As outgoing AAAS president James McCarthy delivered the address, "Our Planet and Its Life: Origins and Futures," that kicked off this year's meeting, he made it clear that he took that sub headline seriously. Tonight's talk was an admiring look back at hundreds of years of science and a nervous look forward to what lies ahead.
Things started, appropriately enough, with Charles Darwin. If you haven't heard, today is the famed naturalist's 200th birthday--and 2009 is the 150th anniversary of the publication of On the Origin of Species. McCarthy noted that a lot has changed since Darwin's time, and not all of it has been good. "Much of his studies occurred in areas that had seen little effect of human presence," said McCarthy, who has been heavily involved in climate change issues and reports. Yet even in Darwin's day, the seeds of our so-called anthropogenic era were being sown. After all, McCarthy noted, this year also marks the 150th anniversary of the first commercial oil well and the precursor of today's internal combustion engines.
McCarthy then fast-forwarded to the future--and it wasn't a pretty sight.
Even some of the most radical estimates of how much CO2 will be pumped into the atmosphere in the next 50 years may turn out to be conservative, he said. And that means temperatures on Earth could get hotter than they've been for more than 25 million years. Sea ice will continue to melt at an alarming rate, Arctic communities will vanish, and floods and fires will plague the globe like nothing before seen in human history. The news gets worse: Citing a study published last month, McCarthy said many of these changes will be irreversible.
The bright spots? Well, that gets back to the "Futures" theme of this year's meeting. McCarthy noted that there is more than one future ahead of us, depending on the path we choose. He has hope that, even if we can't stop emitting CO2, we may be able to mitigate its effects via geoengineering. And he's cheered by recent political trends. "If you had told me 5 years ago ... that within 4 years, nearly every serious candidate for the presidency would be saying, 'We must get our nation on an agenda to reduce fossil emissions [by up to 90%] by 2050,' I would have said that's unbelievable."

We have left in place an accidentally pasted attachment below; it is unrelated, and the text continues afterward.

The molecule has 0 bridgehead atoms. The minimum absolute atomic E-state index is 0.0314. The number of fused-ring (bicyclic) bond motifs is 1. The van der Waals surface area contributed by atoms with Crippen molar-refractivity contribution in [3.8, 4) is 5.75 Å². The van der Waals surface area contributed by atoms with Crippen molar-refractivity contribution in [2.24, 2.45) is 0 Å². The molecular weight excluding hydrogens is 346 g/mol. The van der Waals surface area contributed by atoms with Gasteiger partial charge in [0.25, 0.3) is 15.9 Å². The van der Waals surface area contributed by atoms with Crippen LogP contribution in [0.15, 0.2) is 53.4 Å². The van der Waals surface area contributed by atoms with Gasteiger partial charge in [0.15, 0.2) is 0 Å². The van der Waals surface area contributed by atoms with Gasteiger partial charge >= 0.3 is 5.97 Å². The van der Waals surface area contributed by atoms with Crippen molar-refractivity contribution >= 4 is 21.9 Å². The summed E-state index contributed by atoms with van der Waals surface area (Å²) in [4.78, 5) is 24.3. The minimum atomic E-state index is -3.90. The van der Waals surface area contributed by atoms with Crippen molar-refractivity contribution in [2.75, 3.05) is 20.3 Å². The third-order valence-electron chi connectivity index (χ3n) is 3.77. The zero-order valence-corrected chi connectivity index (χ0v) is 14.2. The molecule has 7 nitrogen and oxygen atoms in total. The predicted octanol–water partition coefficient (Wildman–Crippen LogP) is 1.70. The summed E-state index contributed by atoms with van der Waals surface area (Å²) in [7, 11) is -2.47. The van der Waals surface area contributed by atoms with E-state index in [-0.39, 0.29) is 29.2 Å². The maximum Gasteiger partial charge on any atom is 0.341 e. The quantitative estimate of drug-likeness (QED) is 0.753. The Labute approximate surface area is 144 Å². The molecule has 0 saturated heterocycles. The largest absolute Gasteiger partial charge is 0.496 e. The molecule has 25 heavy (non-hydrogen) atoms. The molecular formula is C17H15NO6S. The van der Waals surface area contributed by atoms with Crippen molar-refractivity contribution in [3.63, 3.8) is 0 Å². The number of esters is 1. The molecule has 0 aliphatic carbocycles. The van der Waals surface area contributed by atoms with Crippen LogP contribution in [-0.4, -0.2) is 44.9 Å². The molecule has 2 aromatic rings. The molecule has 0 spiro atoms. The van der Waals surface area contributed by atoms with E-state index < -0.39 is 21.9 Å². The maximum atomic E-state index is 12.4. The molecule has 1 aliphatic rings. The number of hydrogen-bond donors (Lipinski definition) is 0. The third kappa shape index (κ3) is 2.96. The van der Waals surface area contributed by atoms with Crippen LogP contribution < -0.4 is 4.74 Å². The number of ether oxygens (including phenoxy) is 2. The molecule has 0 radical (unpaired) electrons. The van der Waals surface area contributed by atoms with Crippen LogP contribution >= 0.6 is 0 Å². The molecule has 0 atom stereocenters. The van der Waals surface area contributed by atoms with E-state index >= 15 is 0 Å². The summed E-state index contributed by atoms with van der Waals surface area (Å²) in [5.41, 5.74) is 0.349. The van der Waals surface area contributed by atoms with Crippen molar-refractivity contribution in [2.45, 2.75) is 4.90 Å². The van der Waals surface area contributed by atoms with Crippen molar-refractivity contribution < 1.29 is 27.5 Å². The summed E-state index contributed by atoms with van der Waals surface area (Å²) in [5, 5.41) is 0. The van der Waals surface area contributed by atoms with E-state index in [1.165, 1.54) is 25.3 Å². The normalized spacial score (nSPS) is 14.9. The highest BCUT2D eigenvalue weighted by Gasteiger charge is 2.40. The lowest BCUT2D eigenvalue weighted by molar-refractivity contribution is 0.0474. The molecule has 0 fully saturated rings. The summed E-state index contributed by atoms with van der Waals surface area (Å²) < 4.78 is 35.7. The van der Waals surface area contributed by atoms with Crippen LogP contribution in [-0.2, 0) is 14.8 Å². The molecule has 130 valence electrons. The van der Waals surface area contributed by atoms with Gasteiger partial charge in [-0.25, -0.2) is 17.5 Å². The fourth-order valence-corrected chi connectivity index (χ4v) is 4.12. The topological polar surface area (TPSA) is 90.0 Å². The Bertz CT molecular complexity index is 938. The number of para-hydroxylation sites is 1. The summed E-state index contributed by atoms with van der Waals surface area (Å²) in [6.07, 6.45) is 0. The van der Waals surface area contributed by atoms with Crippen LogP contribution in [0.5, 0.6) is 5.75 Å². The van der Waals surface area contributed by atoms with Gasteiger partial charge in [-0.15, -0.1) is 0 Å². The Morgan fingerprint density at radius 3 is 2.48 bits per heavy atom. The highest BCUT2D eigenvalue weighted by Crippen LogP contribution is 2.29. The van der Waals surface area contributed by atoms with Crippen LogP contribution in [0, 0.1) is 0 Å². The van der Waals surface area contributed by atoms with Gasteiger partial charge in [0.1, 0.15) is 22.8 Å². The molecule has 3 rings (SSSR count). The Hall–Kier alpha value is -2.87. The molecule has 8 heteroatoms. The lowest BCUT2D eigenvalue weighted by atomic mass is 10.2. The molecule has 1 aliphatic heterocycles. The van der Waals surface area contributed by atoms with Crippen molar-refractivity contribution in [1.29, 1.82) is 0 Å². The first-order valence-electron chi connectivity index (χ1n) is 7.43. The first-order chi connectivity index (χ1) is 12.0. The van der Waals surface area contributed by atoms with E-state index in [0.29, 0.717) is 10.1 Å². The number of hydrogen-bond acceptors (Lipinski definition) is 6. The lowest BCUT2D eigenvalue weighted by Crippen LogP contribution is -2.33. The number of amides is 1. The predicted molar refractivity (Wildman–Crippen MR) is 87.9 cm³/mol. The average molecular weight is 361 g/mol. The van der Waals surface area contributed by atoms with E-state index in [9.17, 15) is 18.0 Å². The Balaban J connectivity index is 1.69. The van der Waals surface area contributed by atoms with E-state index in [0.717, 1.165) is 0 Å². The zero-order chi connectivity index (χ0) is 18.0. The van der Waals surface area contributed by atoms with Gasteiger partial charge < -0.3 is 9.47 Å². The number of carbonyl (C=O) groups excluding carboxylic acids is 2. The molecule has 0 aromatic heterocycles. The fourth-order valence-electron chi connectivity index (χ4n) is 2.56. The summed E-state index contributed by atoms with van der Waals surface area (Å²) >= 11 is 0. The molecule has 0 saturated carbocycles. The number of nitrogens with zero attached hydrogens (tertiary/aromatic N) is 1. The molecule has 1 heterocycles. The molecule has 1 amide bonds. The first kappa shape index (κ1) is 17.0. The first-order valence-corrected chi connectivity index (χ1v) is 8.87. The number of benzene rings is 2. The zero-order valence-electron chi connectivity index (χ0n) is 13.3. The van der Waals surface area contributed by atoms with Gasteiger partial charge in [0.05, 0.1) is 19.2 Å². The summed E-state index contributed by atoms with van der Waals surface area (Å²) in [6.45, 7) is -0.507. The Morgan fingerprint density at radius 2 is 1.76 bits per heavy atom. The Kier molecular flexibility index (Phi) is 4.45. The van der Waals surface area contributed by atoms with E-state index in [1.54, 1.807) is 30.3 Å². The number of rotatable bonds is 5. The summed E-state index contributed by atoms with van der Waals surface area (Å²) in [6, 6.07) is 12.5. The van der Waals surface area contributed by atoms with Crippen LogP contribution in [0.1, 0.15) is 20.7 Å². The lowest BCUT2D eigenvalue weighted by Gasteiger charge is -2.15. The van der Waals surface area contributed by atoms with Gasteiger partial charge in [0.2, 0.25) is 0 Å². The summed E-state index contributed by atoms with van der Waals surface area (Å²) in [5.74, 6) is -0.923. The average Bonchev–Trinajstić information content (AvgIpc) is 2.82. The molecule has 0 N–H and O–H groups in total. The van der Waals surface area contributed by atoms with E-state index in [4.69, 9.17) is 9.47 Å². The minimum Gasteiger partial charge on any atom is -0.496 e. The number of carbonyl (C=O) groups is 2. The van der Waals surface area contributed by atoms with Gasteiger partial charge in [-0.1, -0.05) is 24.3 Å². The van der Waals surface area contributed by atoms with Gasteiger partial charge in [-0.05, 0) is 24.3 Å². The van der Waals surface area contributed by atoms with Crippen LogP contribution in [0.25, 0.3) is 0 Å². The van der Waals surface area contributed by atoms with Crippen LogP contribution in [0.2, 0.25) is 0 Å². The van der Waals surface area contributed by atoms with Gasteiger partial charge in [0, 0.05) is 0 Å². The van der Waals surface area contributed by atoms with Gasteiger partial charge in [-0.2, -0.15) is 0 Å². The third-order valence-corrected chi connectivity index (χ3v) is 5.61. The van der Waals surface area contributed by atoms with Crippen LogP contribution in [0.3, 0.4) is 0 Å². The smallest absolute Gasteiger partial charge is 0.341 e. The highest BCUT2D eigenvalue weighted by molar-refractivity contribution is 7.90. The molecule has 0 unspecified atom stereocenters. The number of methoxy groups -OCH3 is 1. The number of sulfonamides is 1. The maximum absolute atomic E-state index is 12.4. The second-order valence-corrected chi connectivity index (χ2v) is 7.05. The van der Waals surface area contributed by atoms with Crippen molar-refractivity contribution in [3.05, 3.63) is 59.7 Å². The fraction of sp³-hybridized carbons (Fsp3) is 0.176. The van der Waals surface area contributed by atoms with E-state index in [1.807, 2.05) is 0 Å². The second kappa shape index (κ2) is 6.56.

McCarthy reserved his highest hopes for President Barack Obama. Returning to the significance of 12 February, he noted that John Holdren and Jane Lubchenco, the president's respective picks for White House Science Adviser and head of the National Oceanic and Atmospheric Administration--and, by the way, both past AAAS presidents--had their congressional confirmation hearings today. "We need extraordinary leadership in science, and it's hard to imagine that in the areas where the nation faces urgent problems that need scientific advice that President Obama could have picked more able leaders," said McCarthy.
But with the global economy in meltdown, will Obama put science on the back burner? McCarthy noted that another president still took time for science--establishing the Department of Agriculture and incorporating the National Academy of Sciences--in the midst of a national crisis. That would be Abraham Lincoln. Born 200 years ago today.